Nearly all resorts will offer a range of watersports. Kayaking and windsurfing are pretty much a given, but water-skiing, kitesurfing, parasailing, banana boating and jet-skiing are available at certain resorts as well. Surfing is also becoming increasingly popular in the Maldives, so some resorts will have surf boards to hire. Fishing trips, glass-bottom boat tours and dolphin-watching cruises are common too. While most non-motorised watersports will probably be included in your all-inclusive package, other activities may carry an additional fee.

Away from the water, your resort is likely to have a spa and a gym, so you can indulge in a massage or body scrub – or fit in a workout if you’re feeling active. Tennis and yoga are widely available, as are cooking classes and arts and crafts.

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Best time to visit the maldives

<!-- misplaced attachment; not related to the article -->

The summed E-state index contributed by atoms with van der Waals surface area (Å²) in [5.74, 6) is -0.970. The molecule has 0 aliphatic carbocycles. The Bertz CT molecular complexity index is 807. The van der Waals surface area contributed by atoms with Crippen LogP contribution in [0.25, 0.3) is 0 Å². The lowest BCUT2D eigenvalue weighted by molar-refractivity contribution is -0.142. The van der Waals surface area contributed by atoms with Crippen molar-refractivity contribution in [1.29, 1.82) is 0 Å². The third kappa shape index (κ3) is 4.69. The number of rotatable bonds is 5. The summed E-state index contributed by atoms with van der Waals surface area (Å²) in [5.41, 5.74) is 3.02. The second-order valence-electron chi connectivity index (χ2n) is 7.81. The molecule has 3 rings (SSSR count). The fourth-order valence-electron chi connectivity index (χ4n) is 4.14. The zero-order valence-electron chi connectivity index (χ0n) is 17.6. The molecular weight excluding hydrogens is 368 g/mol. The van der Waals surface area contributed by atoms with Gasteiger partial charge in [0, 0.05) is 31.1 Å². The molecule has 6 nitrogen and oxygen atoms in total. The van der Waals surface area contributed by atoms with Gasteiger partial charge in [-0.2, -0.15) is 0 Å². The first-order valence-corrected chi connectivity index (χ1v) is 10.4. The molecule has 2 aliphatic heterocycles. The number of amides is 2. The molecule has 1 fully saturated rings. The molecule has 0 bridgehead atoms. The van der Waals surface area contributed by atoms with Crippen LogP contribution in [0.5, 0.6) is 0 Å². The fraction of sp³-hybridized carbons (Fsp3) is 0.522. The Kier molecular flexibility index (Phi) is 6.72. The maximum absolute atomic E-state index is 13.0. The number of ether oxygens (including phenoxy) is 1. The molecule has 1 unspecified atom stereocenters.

Located just 200 miles north of the equator, the Maldives enjoys a tropical climate. So while it stays warm all year round – temperatures typically range between 24 and 31oC – it has distinct wet and dry seasons.

The dry season usually begins in December and continues until April. At this time of year, humidity is low, winds are gentle, and rain is rare. Underwater visibility is also at its highest level – if you’re diving or snorkelling, you can expect to see for up to 50 metres. Unsurprisingly, though, the dry season is also peak season. So prices are generally higher, resorts are busier, and over Christmas, New Year and Easter you may have to commit to a minimum stay.